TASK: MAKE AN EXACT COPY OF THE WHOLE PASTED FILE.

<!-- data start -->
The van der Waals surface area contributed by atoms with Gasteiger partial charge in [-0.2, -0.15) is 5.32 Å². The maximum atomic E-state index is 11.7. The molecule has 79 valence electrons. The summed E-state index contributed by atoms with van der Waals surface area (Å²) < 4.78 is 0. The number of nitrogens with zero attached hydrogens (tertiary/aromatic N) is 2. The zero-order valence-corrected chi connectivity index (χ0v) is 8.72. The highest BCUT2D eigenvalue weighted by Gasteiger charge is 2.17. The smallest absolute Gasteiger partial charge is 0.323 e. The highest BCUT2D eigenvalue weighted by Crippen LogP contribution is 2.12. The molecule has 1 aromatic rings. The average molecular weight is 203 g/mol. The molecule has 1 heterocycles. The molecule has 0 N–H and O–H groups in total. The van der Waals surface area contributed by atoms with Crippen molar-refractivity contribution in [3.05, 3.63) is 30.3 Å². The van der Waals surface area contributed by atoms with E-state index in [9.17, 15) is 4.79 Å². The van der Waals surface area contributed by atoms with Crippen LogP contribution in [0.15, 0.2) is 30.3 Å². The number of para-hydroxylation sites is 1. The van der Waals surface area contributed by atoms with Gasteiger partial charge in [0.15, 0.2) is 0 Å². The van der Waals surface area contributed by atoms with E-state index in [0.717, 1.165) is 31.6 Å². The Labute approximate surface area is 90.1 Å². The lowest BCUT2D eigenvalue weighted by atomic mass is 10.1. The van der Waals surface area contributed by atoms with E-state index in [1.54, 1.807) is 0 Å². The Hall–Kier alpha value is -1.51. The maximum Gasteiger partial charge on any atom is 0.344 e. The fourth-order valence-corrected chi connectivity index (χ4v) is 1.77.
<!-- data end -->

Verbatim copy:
The van der Waals surface area contributed by atoms with Gasteiger partial charge in [-0.2, -0.15) is 5.32 Å². The maximum atomic E-state index is 11.7. The molecule has 79 valence electrons. The summed E-state index contributed by atoms with van der Waals surface area (Å²) < 4.78 is 0. The number of nitrogens with zero attached hydrogens (tertiary/aromatic N) is 2. The zero-order valence-corrected chi connectivity index (χ0v) is 8.72. The highest BCUT2D eigenvalue weighted by Gasteiger charge is 2.17. The smallest absolute Gasteiger partial charge is 0.323 e. The highest BCUT2D eigenvalue weighted by Crippen LogP contribution is 2.12. The molecule has 1 aromatic rings. The average molecular weight is 203 g/mol. The molecule has 1 heterocycles. The molecule has 0 N–H and O–H groups in total. The van der Waals surface area contributed by atoms with Crippen molar-refractivity contribution in [3.05, 3.63) is 30.3 Å². The van der Waals surface area contributed by atoms with E-state index in [9.17, 15) is 4.79 Å². The van der Waals surface area contributed by atoms with Crippen LogP contribution in [0.15, 0.2) is 30.3 Å². The number of para-hydroxylation sites is 1. The van der Waals surface area contributed by atoms with Gasteiger partial charge in [0.15, 0.2) is 0 Å². The van der Waals surface area contributed by atoms with E-state index in [0.717, 1.165) is 31.6 Å². The Labute approximate surface area is 90.1 Å². The lowest BCUT2D eigenvalue weighted by atomic mass is 10.1. The van der Waals surface area contributed by atoms with E-state index in [1.54, 1.807) is 0 Å². The Hall–Kier alpha value is -1.51. The maximum Gasteiger partial charge on any atom is 0.344 e. The fourth-order valence-corrected chi connectivity index (χ4v) is 1.77.